Anthropomorphism And Nature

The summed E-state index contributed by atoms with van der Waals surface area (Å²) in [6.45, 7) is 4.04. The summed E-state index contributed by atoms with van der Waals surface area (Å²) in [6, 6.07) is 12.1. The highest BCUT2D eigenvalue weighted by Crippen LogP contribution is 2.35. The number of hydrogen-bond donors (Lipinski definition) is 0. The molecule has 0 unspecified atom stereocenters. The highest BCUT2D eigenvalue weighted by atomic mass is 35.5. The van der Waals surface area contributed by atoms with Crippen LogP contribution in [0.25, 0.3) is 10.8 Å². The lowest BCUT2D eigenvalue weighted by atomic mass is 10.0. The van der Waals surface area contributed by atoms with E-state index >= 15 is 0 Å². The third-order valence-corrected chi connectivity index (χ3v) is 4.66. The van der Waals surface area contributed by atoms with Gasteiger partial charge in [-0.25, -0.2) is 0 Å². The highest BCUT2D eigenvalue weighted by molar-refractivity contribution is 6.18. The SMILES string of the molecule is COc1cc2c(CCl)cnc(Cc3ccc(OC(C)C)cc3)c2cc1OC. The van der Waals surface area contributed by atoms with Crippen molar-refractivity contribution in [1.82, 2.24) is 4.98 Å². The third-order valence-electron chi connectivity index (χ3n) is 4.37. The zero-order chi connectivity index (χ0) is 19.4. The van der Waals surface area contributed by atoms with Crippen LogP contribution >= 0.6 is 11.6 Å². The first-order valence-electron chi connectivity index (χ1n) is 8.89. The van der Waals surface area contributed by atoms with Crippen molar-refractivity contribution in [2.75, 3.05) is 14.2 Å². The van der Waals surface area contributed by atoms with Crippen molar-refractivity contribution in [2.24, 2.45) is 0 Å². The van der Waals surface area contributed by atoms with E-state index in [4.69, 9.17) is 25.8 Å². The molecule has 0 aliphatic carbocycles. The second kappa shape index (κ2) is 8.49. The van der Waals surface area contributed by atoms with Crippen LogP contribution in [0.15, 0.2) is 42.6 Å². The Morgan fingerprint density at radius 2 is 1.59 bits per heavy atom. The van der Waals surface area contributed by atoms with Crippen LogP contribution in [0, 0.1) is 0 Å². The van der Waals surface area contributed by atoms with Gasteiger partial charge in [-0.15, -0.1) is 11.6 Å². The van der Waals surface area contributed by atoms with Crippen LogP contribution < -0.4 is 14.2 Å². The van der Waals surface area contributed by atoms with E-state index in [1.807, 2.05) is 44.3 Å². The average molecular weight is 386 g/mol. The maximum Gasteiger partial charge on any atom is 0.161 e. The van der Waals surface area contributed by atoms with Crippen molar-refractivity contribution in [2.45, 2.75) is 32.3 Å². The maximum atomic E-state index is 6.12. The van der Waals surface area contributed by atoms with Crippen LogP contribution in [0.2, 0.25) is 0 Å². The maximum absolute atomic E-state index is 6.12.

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Though humans often boast of their inability to be swayed or persuaded against a belief, they are easily malleable. The external environment plays a major role in the impressionable human perception. An individual’s view on certain aspects of their external environment, notably nature and its species, relies largely on publications and visual depictions. Through reflecting upon the concept of anthropomorphism, artists’ depictions of nature, and the common motif of nature and animals in the plays of William Shakespeare, it is evident that a person’s view of nature can be largely influenced by art and literature. Moreover, an individual can learn to identify with nature on a personal and emotional level. Anthropomorphism, loosely defined, is assigning human-like characteristics to an inanimate object, animal, or something that does not usually exhibit human characteristics. According to the Oxford English Dictionary, the term originated in Greece in 1753 (Anthropomorphism, 1885). Anthropo- is a prefix related to anthropology, which studies humans, and -morphism means to change/morph. Anthropomorphism should not be confused with personification, however, which is the assigning of human-like characteristics to abstract thoughts, such as the weather. In the book Essays in Anthropology, philosopher and author Robert Spaemann states that, “[t]he concept of nature is now taken to be anthropomorphic” (Spaemann, 2010, p. 35). Spaemann’s intention with this statement was to bring to
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